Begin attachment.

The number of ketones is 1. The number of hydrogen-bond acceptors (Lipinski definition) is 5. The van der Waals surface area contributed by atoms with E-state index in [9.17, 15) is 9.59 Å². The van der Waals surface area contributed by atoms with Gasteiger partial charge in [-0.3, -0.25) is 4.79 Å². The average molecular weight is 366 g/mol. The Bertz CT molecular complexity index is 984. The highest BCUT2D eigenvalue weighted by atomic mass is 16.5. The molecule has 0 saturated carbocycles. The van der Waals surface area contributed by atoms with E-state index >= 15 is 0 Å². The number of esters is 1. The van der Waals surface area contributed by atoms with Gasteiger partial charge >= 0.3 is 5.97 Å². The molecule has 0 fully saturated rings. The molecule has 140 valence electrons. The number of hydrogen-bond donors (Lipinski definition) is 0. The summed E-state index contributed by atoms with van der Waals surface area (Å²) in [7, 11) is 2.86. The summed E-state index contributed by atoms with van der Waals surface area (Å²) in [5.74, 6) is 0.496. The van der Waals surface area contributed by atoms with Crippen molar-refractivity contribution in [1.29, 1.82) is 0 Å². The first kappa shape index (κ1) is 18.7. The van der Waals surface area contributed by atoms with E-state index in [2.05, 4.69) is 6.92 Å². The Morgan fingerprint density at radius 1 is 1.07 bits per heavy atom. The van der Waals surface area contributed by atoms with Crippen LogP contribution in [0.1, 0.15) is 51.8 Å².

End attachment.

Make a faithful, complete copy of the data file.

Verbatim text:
The number of ketones is 1. The number of hydrogen-bond acceptors (Lipinski definition) is 5. The van der Waals surface area contributed by atoms with E-state index in [9.17, 15) is 9.59 Å². The van der Waals surface area contributed by atoms with Gasteiger partial charge in [-0.3, -0.25) is 4.79 Å². The average molecular weight is 366 g/mol. The Bertz CT molecular complexity index is 984. The highest BCUT2D eigenvalue weighted by atomic mass is 16.5. The molecule has 0 saturated carbocycles. The van der Waals surface area contributed by atoms with E-state index >= 15 is 0 Å². The number of esters is 1. The van der Waals surface area contributed by atoms with Gasteiger partial charge >= 0.3 is 5.97 Å². The molecule has 0 fully saturated rings. The molecule has 140 valence electrons. The number of hydrogen-bond donors (Lipinski definition) is 0. The summed E-state index contributed by atoms with van der Waals surface area (Å²) in [7, 11) is 2.86. The summed E-state index contributed by atoms with van der Waals surface area (Å²) in [5.74, 6) is 0.496. The van der Waals surface area contributed by atoms with Crippen molar-refractivity contribution in [1.29, 1.82) is 0 Å². The first kappa shape index (κ1) is 18.7. The van der Waals surface area contributed by atoms with E-state index in [2.05, 4.69) is 6.92 Å². The Morgan fingerprint density at radius 1 is 1.07 bits per heavy atom. The van der Waals surface area contributed by atoms with Crippen LogP contribution in [0.1, 0.15) is 51.8 Å².